It’s a very little known fact that the Temple had indeed, a chorus of singing monks. Master Bawan never failed to show up during the practices, but never sang a note.

Master Kaimu noticed that and came one evening. After the lesson, he confronted: “It seems you never sing at the lessons, brother.”

“Indeed I am not,” smiled Bawan.

“But this poor soul sometimes wish to sleep and as your quarters’ neighbour, quite often his meditations are troubled with the most unpleasant shrieks someone with imagination might call singing,” reproached Kaimu.

“Indeed I am,” smiled Bawan.

“Explain, then,” growled Kaimu, “why you keep your lips shut where it is clearly the place and time to sing, and why you keep hurting my ears when it’s not appropriate.”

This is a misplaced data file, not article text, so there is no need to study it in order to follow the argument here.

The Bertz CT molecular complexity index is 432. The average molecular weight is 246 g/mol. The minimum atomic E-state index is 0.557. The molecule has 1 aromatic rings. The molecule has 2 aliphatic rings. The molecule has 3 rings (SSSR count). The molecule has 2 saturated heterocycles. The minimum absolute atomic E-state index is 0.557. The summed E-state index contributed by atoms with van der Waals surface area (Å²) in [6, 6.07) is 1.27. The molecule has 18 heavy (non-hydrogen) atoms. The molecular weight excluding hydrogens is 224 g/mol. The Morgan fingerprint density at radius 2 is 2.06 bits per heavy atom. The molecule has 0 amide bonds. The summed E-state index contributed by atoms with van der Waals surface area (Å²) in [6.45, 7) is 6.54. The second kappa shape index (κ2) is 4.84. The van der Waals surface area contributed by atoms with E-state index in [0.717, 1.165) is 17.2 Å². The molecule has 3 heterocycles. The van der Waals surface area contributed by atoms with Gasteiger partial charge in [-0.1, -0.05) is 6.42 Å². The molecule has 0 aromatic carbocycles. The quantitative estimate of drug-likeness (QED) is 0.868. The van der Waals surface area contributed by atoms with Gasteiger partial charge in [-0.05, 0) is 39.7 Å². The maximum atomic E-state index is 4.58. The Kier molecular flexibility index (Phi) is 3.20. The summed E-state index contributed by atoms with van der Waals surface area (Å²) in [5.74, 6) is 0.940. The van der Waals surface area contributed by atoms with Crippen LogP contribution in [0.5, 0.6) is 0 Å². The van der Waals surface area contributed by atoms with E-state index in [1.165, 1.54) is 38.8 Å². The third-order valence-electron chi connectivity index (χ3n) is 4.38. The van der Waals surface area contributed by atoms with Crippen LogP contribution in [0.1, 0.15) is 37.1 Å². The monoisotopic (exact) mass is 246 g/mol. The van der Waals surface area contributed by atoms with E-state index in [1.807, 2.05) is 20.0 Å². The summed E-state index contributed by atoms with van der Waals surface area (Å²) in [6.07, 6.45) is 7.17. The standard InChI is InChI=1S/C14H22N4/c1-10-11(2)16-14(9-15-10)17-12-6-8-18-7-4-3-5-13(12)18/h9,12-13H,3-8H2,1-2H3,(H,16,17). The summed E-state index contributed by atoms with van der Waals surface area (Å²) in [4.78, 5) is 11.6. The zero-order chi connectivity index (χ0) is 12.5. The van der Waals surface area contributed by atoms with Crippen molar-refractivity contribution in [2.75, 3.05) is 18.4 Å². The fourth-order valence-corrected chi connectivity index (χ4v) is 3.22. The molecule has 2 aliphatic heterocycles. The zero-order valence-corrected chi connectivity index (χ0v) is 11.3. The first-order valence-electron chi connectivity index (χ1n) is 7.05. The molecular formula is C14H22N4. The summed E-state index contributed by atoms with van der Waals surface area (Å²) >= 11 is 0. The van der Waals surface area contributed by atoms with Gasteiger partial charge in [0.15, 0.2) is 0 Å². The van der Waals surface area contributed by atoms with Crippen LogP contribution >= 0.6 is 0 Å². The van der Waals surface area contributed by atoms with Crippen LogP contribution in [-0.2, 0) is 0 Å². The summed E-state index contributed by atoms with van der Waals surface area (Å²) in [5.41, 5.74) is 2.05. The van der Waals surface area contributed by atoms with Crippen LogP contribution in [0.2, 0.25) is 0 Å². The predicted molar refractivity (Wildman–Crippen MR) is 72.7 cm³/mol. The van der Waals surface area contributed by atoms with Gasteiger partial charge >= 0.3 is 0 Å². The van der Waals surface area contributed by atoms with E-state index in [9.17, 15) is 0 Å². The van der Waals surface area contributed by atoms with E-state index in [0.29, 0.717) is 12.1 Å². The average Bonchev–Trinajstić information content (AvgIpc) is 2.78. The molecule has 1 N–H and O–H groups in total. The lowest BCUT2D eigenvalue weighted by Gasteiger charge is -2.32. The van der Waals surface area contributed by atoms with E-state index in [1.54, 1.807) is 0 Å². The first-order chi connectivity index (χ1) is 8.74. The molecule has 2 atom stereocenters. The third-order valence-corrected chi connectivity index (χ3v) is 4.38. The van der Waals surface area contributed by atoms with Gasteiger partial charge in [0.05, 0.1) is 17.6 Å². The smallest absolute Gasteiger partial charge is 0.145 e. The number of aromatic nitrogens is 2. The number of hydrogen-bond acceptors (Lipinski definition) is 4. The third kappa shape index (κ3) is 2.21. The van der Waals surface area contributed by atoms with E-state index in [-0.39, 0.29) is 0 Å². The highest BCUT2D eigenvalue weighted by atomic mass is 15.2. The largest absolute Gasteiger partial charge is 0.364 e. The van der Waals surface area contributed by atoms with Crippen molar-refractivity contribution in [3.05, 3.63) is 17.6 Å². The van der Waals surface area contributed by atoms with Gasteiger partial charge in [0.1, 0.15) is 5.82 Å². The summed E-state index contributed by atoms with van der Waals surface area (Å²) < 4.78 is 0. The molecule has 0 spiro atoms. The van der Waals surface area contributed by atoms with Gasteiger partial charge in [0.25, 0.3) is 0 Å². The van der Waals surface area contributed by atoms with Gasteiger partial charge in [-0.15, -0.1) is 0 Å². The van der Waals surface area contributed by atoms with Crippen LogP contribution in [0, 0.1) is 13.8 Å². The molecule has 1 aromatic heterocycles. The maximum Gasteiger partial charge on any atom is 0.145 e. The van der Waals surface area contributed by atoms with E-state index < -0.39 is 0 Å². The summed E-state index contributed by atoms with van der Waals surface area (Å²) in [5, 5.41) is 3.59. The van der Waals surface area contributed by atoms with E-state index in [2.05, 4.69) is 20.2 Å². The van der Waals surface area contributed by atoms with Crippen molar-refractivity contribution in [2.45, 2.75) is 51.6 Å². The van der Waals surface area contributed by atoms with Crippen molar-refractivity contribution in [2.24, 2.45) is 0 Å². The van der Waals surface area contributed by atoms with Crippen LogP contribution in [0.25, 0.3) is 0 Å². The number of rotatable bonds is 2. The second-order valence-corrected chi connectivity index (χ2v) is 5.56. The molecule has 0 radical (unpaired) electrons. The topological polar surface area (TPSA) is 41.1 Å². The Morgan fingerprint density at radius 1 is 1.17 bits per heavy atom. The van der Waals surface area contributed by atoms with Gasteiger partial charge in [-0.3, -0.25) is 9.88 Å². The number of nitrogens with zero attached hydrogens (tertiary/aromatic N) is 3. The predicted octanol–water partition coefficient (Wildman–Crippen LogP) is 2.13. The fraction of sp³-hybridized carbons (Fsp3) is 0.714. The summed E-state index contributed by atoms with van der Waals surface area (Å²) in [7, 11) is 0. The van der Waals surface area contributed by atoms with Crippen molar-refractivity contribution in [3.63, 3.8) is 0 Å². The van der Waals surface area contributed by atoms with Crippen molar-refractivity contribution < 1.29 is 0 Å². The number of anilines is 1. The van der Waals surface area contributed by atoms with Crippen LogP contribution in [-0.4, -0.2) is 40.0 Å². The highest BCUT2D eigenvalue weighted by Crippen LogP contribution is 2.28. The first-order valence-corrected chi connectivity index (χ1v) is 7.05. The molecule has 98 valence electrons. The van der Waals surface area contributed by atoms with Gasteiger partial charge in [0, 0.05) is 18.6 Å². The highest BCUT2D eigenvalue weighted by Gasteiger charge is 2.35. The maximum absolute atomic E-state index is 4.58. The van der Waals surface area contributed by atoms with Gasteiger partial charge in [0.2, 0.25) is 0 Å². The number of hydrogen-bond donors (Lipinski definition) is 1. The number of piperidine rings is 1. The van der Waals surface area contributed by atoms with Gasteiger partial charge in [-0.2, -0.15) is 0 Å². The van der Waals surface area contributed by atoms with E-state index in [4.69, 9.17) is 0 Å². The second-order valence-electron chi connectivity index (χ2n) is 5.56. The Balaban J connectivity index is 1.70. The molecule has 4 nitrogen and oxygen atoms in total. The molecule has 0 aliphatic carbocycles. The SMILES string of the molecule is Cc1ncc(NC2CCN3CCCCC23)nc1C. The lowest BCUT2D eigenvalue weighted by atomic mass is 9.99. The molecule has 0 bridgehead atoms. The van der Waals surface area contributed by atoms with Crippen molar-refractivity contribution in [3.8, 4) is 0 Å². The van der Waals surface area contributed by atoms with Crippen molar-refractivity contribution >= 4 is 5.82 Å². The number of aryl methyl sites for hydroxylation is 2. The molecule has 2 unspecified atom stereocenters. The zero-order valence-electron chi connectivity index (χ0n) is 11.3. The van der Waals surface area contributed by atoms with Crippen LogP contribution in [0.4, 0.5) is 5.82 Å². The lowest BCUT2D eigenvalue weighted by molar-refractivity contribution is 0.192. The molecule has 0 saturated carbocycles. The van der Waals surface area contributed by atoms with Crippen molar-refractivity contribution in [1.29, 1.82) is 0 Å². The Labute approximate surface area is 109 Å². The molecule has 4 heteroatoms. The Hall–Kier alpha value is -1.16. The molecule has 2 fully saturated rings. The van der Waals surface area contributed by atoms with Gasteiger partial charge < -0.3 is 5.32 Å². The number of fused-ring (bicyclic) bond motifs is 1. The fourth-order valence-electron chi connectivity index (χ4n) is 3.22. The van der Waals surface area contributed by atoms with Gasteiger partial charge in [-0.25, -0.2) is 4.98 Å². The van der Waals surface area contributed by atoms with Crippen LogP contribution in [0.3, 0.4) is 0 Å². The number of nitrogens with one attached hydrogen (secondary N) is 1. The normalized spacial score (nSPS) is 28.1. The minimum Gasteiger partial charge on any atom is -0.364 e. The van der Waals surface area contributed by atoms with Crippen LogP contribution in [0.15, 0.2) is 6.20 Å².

“These are my project management lessons,” explained Bawan. “I like to see how people work in unison, and how to fix disonance by subtle directing.”

Kaimu’s reply went sharp: “And your singing practice at night?”

“Whoever wishes to get better at anything must try new things. You must be willing to fail, and give it full effort nonetheless. Avoiding being judged during that process helps a lot.”

“You still haven’t answered,” said Kaimu, “why singing of all hobbies?”

“When you practice and experiment,” quizzed Bawan patiently, “why choose something you’re already good at?”